Can't afford Sterling Silver

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DebWAZ wrote
on Apr 23, 2011 6:20 PM


German Silver is also known as Nickel silver, Argentann, Paktong, New Silver, Nickel Brass, or Alpacca, Alpaca is a copper alloy with NICKEL and often zinc. The usual formulation is 60% copper, 20% NICKEL and 20% zinc. 

German or Nickel Silver is named for its silvery appearance, but contains no element of Sterling Silver unless plated.

Beadalon advertises their wire as being German STYLE made of copper and brass.  When I called them and asked them if anything else was in it  or if Nickel was in it, they could not definitely say no,but that there was.  I talked to two people and they said I could call back to talk to someone else tomorrow that might know more than they did.

If someone is going to be allergic to jewelry it is the Nickel that they are allergic to.  As the years go by, more and more people are saying they are "allergic."  I don't know if this is because of the toxicity of  our food, water, and environment or if people are more delicate today.

However, even Sterling Silver has Nickel in it.

If you are allergic, there is a very easy fix, because Nickel is everywhere even in musical instruments, silverware, pots and pans, money, etc.  Almost anyplace you find metal, you can find Nickle.

Take a Vitamin E capsule - not Vitamin Oil for it has been cut - take the oil out of the capsule and massage the piece of jewelry, ear wire, etc. with the Vitamin E Oil until it has been absorbed by the jewelry - metal is porous - or your skin.  Even the most allergic can wear Nickel this way.  It may have to be repeated about once a year, but I know people that do it once.





I hate to disagree with you but - according to my husband, who has been a jeweler for close to 30 years - the standard formulation of sterling is 92.5% silver and 7.5% other metal - most of the time this other metal is copper, but other metals are used depending on the properties desired in the alloy.

To be double sure, I checked several sources and only one of them mentioned any use of nickel at all in an alloy of sterling silver. The alloy of sterling silver has rarely had nickel - rarely, though not never.  However, the use of nickel in any precious metal alloy is being eliminated because so many people have reactions to nickel.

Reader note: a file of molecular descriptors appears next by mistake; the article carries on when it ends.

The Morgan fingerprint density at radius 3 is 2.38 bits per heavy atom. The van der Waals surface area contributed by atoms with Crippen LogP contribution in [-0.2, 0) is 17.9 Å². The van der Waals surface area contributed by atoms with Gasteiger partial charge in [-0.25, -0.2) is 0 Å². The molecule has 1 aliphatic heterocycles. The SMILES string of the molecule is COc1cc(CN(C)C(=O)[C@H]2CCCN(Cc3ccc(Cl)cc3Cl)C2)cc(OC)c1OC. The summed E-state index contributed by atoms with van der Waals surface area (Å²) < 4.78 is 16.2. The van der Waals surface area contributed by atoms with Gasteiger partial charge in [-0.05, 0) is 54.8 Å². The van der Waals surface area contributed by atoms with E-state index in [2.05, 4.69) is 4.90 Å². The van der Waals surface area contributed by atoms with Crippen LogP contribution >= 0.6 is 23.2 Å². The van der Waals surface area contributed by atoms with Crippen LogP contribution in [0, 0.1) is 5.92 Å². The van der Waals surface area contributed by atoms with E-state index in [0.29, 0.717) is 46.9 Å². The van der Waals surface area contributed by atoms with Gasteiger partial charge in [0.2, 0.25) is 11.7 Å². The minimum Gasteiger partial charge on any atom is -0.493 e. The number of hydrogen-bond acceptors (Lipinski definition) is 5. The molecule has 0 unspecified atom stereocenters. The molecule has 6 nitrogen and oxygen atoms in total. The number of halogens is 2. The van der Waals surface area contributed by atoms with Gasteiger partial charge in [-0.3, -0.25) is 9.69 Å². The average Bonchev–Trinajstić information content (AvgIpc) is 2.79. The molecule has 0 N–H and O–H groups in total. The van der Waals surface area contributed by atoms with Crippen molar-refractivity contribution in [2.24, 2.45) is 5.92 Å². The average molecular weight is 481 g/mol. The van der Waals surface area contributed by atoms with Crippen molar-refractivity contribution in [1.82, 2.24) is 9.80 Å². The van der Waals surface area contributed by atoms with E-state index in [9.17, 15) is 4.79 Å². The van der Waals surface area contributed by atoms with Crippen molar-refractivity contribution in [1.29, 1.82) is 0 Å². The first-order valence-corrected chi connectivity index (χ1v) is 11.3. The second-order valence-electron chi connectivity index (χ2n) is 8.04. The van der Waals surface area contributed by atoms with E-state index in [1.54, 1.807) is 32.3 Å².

You are correct that German, nickel silver, and alpaca are not silver. I can't count how many times I've had to disappoint a customer by telling them that their "genuine silver" bracelet from Mexico doesn't have a bit of silver in it and can't be repaired. Apparently they think "Alpaca" is a brand, like Nike or Chevrolet. :-(

I'll have to remember your Vitamin E tip - I have reactions to some plated findings, so this will be helpful to me - and I'll pass the tip along to customers with the same problem.






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jamberrysong wrote
on Apr 27, 2011 9:09 PM

Claudette, thanks for the tip about the Vitamin E oil! I'm definitely going to have to try that; my family and I are all very sensitive to nickel so I sympathize with other jewelry makers and customers who are forced to be picky because of their skin. Yes

"We are the music makers, and we are the dreamers of dreams." - Willy Wonka

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DianeBead wrote
on Jun 19, 2011 4:01 PM

actually the parawaire is coated with a 99.99% fine silver then clear coated to prevent tarnishing. However I have had some lately that has tarnished but not all of it.   They may have tried a different formulation hopfully only temporarily. as not all wire gages have been effected.

As for twisting and hammering, you may want to try sterling. 

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Claudette48 wrote
on Jun 22, 2011 2:02 PM

Thank you, Deb and PLEASE always disagree with me if I am incorrect or if I have left out something.  There are a lot of people reading this forum and they should have the correct information - always.

I should have said some sterling may have some nickle.  I actually did not mean to indicate that it was all, and that is certainly what it looked like.  It only makes sense for them to be cutting down on the nickle everywhere since so many are allergic.

Warning!  Warning!  If you are buying sterling or gold chain (or anything) always carry a magnet with you, particularly from someone you haven't bought from before.  Check everyone to be sure.  After a wholesale show I went to ended I invited several people including some dealers to my room.  One of them, who I had known for quite a while, brought a lot of sterling chain to offer at a "great price."  I went to pick some up and it stuck to my magnetic bracelet.  I looked at him and by the color of green he was turning, I knew that he hadn't known.  It could happen to anyone, so be careful.

There is a lot of chain out there marked Sterling or 14 K gold and the link is - the chain isn't.  If it sticks to the magnet, it's not sterling or gold.

Thank you again Deb - sometime I'm going to be in Arizona and I'm going to stop by to see you!




Tip: To stop metal findings from tarnishing store in a ZIP Lock bag with a chunk of chalk.



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Abby Hook wrote
on Jun 23, 2011 3:23 AM

I too use copper wire, as well as sterling silver. It is really nice to work with and if you oxidise it, it looks wonderful.

With regards to cleaning wire, a cheap trick, for wire that has oxidised when you don't want it to, is to clean it with a small amount of toothpaste (not gel) and an old toothbrush. Wash the toothpaste off using some diluted washing up liquid, rinse well and polish to a high shine with a soft cloth. 

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